2) After a nearly one-minute offensive-zone domination by Colorado on the power play, the Caps finally stopped skating and allowed 2013 No. 1 overall draft pick Nathan McKinnon to drift into the slot and shoot uncontested off a feed from Peter Stastny. This is the third rookie the Capitals have allowed to score their first NHL goals in just five games this season. McKinnon did a loop around Steve Oleksy, who was just hanging around the top of the paint, and the rookie found the soft spot in the box and finished. It was a heady play by a naturally gifted scorer.

3) Tanguay’s second goal — Colorado’s fourth of the night — was all on Michal Neuvirth. Granted, Tanguay was unchecked along the goal line, but Neuvirth can’t allow the puck to slip in short-side there. It was just a lack of focus and attention. This time, it was Nick Backstrom that couldn’t get over to help out after Brouwer failed to tie up Stastny behind the goal. Oh, and Colorado was short-handed on the play.

4) Speaking of Brouwer, he was the most vocal of the Capitals following the loss, criticizing his teammates for their lack of passion, work ethic and will to win. After their fifth game of the season. “Didn’t look like we had any passion in our game tonight,” Brouwer said. “We didn’t get the crowd into it. We made it a boring atmosphere for the fans that were here and as a result, we were flat. It’s looking at yourself and wanting to win. It’s about wanting to work hard, wanting to help your teammates out, wanting to win. That’s all it comes down to. Our talent level is there. Our effort’s not.”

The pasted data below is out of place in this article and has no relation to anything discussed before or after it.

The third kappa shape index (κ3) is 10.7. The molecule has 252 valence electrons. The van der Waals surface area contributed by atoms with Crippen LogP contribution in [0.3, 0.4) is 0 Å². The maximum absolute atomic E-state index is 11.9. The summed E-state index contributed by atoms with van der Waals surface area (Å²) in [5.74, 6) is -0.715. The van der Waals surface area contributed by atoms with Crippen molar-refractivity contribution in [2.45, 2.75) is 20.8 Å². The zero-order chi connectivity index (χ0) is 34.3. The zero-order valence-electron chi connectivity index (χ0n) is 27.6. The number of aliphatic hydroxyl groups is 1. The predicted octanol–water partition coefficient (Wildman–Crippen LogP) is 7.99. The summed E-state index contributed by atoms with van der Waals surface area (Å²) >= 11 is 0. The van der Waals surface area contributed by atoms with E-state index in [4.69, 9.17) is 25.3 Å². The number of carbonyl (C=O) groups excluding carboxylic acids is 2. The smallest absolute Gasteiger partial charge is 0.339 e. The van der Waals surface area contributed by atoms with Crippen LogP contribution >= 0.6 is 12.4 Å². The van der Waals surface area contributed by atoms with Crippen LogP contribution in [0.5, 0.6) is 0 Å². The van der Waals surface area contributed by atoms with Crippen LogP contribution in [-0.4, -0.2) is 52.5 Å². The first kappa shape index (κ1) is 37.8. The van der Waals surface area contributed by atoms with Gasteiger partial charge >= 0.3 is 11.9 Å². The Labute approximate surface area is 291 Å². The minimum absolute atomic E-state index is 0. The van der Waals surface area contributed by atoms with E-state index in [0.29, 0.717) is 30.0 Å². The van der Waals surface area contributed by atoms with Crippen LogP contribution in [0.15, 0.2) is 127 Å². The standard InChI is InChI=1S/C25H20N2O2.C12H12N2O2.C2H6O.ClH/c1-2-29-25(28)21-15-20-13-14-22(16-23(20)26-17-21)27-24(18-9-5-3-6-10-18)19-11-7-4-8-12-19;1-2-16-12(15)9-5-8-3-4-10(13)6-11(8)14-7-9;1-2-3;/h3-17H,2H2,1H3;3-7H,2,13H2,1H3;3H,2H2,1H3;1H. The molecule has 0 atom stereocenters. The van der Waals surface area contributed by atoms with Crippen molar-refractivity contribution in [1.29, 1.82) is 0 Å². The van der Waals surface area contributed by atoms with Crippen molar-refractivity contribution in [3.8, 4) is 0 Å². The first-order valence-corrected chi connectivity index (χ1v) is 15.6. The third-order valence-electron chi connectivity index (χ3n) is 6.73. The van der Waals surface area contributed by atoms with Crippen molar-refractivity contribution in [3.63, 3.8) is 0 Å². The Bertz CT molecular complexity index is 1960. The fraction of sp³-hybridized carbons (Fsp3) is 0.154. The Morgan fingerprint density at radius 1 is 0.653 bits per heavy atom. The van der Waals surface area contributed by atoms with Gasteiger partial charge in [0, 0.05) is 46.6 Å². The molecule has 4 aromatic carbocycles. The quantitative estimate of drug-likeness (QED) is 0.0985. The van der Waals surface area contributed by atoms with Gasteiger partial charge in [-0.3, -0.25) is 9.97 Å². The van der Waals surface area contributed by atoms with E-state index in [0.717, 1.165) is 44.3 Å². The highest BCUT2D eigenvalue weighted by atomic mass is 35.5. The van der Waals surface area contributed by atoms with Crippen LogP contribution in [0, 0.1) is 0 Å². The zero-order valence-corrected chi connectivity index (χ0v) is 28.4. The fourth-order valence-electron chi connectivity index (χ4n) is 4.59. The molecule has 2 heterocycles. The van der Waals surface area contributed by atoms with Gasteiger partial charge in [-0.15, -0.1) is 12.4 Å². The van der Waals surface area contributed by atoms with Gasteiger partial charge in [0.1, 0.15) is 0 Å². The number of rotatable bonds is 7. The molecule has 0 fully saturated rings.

5) Something positive? You say would want the silver lining in this one? Eric Fehr’s line played pretty well and their hard work paid off in the third period with the Caps lone goal of the night. Fehr, Jason Chimera and Joel Ward were the only Caps with a “plus” next to their names after this one. Left-handed D-man Nate Schmidt made his NHL debut and did not look out of place. Alex Urbom tied Tom Wilson for team lead in hits with four.

NEXT GAME: Monday at 7:00 pm against Edmonton Oilers.

Caps Quick Take: Game 4 vs. Hurricanes

If you have a third period lead against a division opponent, and you have any aspiration of making the playoffs and competing to be the best in the league, you have to win those games. Thursday night, the Washington Capitals failed to take care of their business, as they allowed two third period goals, including a power play marker to old friend Alexander Semin, and lost to the Carolina Hurricanes 3-2, to fall to 1-3 so far this season. Not ideal.

1)  Here’s the thing: the Caps dominated the first period in this one, and by every account the score should have been more like three or four to zero after 20 minutes. Alas, Jason Chimera’s fluky marker was the only tally that counted, and the Caps would rue not finishing on a couple more terrific possessions. The third line of Chimera-Eric Fehr-Joel Ward was clearly the best of the crew in that frame.